and from there we started focusing more  on the distinctive special collections   that Library sold and we can talk a  little bit more about why in a minute   um but that's that's really where we went and  that's when we started engaging uh Matthew and   Meredith for their expertise respectively Matthew  for copyright intellectual property and also legal   perspective and Meredith of course for our deep  knowledge of archives and archival practice and  
special Collections and that's how we arrived  here but the underlying premise that we got to   is if libraries already working on digital asset  management and the blockchain is a way to manage   digital assets is there not a connection and if  there is how do we take what's in our collections   that are items that are unique they're  distinctive they have a lot of interest not  
commercial interest actually scholarly interest  primarily but also in Enthusiast interest and how   do we take these unique distinctive collections  that we have committed to housing and preserving   forever and how is there a way that we could maybe  build around that models that allow us at the very   least engagement uh with a community and again  there were some who raised their hands on the   nft space so we can I'm happy to answer some  questions if you want to go down that pathway  
um and maybe in the best case scenario is  there a way that we can use these collections   in a way that is driven by us from within  the library to create policies rules   Etc that allow us to turn these unique collections  that are already digitized in many cases or can   be into the nfts that we're talking about and then  find a way to maybe even monetize them to actually   fund future either the special collection most  places that I know that I've worked at certainly  
can use additional funds or maybe find other  ways to to monetize that as well so that's a   lot of the underlying premise and that brings us  to today where we are chatting with all of you   thanks so so Meredith um maybe we're not uh late  but we are certainly this is the newer half of the   room Mike has experienced um so you and I talked  about this um late 2019 and then we were both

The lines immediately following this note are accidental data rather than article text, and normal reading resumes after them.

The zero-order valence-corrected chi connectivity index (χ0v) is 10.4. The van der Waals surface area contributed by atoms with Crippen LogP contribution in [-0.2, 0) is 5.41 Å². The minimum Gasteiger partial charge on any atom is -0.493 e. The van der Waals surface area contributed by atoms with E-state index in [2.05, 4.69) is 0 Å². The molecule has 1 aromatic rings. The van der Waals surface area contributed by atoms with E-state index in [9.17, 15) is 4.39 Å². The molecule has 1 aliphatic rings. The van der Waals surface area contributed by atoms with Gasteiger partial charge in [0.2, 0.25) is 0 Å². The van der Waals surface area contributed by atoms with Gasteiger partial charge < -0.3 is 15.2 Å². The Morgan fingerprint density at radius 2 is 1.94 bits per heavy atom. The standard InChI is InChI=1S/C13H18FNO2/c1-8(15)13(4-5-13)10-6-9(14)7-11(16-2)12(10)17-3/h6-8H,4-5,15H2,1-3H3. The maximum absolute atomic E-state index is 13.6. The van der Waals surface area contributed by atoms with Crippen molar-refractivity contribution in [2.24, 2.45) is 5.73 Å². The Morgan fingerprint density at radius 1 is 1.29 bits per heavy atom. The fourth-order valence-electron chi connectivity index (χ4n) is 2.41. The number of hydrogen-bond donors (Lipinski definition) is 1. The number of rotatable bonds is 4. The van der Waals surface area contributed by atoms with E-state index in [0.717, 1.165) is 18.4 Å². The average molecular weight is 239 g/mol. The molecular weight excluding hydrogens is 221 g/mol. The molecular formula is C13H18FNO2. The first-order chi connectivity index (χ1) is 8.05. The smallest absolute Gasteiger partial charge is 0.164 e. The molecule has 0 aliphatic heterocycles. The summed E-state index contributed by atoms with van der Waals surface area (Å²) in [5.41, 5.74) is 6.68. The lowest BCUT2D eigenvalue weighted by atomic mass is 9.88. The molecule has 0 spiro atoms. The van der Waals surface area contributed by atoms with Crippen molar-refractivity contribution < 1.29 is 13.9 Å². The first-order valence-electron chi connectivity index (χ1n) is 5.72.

on the Twitter spaces uh event I remember very  specifically and because I was thinking about this   strictly from the um Finance standpoint and not  the blockchain standpoint I I literally said this   territory just looks like the latest and greatest  Financial finesse and uh but I'm intrigued enough   about the possibilities to sort of dig a little  deeper into the technology and its applicability  
in in this space now you've spent your entire  career um in archives special collections what was   what intrigued you about this from a collection  standpoint an intellectual standpoint or otherwise   thanks Matthew um so first let me say these  are my ideas I'm a federal employee so this   is not representative of the federal government  anything I say um so just make sure my disclaimer  
is on record um what's intriguing about this  project to me specifically coming from a Glam   perspective galleries libraries archives and  museum is we are often challenged by financing   preservation and maintaining the items in which  we store and collect and continue to receive and   so this is just a great opportunity I feel  to maintain our repositories in ways that we